Tuesday, August 24, 2010
The number of parents choosing not to vaccinate their children for kindergarten enrollment in California has nearly quadrupled in the last 20 years. A report by the San Diego Watchdog Institute examined immunization data in California for the past two decades. The report found a growing number of parents sending their kids to school without state-mandated immunizations.
SAN DIEGO The number of parents choosing not to vaccinate their children in California has nearly quadrupled in the last 20 years. A report by the San Diego Watchdog Institute examined immunization data in California for the past two decades. The report found a growing number of parents sending their kids to school without state-mandated immunizations.
Parents like Lara Hayes. “My daughter's five and my son is two and they’ve never been to a doctor,” Hayes says.
Lara Hayes had home births for both her children and plans to do the same for her third baby, now on the way.
Summer Boger has two young children and is a holistic practitioner. “I do believe when you bombard your system with chemicals that fast directly into the bloodstream you are asking your body to have a strong reaction,” Boger says.
Robyjean Delia has three kids. “I believe, feel like immunization is another part of fear-based medicine, it's not natural. I think the way we’re made is perfect and I’d like to stick to that,” Delia says.
These women are among a growing number of parents who choose not to immunize their kids against diseases such as the measles, mumps and whooping cough.
Their decision takes on new scrutiny in California as the state battles its worst whooping cough epidemic in 50 years. Whooping cough, or pertussis, is a highly contagious respiratory illness. It may look and feel like a bad cold in older kids and adults, but for babies, it can be deadly. Eight infants in California have died from the illness this year, including a two-month-old boy from San Diego County.
A report by the San Diego-based journalism group the Watchdog Institute compiled data on immunization rates for kindergarten students for the past two decades in California. Last year, more then 10,000 parents signed personal exemption waivers. That means, because of their personal beliefs, their kids do not need to be immunized to be admitted to school.
In 1990, there were 2,700 such waivers filed in the state.
In San Diego County the overall exemption rate is 2.6 percent -- triple what it was two decades ago and slightly higher than the state average. It can also vary dramatically from school to school.
Reporter Helen Gao of the Watchdog Institute collected the data from the California Department of Public Health. “Some schools have really high exemption rates. Especially charter schools and private schools in the county, there’s one private school in the county that has 50 percent of its kindergarten class with immunization waiver,” Gao says.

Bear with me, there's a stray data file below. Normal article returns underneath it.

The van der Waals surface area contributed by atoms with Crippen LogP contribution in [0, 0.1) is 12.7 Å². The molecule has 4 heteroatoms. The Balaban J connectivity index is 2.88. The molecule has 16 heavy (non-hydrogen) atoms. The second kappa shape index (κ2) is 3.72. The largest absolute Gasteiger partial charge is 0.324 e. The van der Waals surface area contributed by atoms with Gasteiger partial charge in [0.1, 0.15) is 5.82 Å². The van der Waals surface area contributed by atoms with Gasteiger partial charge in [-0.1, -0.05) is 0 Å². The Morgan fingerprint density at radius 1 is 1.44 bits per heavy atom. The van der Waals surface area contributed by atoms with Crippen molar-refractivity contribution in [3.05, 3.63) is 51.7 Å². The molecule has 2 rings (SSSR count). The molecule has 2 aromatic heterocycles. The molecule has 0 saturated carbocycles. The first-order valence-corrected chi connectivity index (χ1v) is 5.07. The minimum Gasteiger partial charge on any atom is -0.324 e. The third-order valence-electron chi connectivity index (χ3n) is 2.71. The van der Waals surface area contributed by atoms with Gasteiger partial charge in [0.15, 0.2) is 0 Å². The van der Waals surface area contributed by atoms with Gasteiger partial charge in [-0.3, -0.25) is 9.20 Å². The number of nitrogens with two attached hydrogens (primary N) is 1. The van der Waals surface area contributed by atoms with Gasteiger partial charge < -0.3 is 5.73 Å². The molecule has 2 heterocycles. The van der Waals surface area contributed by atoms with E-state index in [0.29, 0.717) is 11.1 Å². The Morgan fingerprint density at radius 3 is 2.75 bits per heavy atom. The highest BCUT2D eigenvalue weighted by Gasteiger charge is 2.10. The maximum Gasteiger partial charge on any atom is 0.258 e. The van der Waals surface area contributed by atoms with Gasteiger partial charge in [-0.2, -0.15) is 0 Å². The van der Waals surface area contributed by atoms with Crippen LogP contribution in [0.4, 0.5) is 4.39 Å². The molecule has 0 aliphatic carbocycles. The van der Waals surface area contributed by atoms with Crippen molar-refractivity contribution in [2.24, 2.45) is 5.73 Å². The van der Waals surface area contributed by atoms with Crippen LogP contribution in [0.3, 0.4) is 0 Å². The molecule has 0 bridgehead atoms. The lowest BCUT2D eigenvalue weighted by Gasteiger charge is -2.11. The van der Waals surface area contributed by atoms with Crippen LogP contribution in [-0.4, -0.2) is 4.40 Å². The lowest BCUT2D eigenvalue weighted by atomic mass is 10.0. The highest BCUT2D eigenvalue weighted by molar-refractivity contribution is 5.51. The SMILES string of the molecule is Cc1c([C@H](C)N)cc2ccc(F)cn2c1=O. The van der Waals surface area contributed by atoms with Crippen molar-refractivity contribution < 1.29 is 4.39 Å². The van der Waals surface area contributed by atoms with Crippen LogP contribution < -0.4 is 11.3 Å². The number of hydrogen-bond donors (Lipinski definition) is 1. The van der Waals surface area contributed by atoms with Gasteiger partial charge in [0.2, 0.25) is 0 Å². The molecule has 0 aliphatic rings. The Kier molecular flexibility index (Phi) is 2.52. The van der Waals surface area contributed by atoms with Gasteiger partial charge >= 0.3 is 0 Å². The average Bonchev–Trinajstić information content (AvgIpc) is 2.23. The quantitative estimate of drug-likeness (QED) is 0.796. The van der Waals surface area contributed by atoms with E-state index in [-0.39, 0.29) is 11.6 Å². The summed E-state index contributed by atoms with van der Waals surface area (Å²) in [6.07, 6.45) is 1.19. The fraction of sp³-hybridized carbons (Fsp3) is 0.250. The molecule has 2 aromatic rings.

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Robyjean Delia and Lara Hayes both homeschool. Summer Boger sends her kids to a charter school which has a 33 percent exemption rate. “I don’t feel the diseases they would catch are life-threatening enough that I would threaten their life by bombarding them with something that’s foreign to their body directly into their bloodstream,” Boger says.
Boger and the other moms believe breastfeeding and good nutrition will provide their kids with the immunity they need. “Breastfeeding is one of your best defenses against immunizing your child and that’s an active decision I made with not immunizing I made sure I breastfed and breastfed on demand,” Hayes says.
Experts like Dr. Dean Sidelinger disagree. Sidelinger is the deputy public health officer for San Diego County. Sidelinger says breastfeeding gives infants only fleeting immunity from some illnesses; it does not replace vaccines.
“Good nutrition alone and great intentions of parents trying to limit exposure to people who are sick or to other children who might pass on the infection isn’t enough to prevent all diseases from being spread,” Sidelinger says.
Health officials say a now debunked study linking autism to vaccines and misinformation on the internet have contributed to the anti-vaccine movement.
Sidelinger says parents who choose not to vaccinate their kids must be aware they are making choices that affect everyone.
“It's also a decision that will have a broader public health protection because when they are out in the grocery store and there’s a baby in the next aisle or they’re sitting in the waiting room at their doctors office and the person next to them has had treatment for leukemia and not able to fight infections, if their child was sick they could potentially pass it on without even knowing it,” Sidelinger says.
Boger, Delia and Hayes are all aware of the criticism leveled against their decision. Lara Hayes was once kicked out of a mom’s group because her kids were not immunized.
“No, I don’t feel like I’m putting other people at risk, having the luxury of being a stay at home, I have the ability to keep them home,” Boger says.
Delia says immunizing your kids is “an extremely personal choice” and believes it’s up to parents to decide what’s best for their kids.
Striking that balance between personal choice and public good may be especially difficult in California as more parents stop immunizing their kids.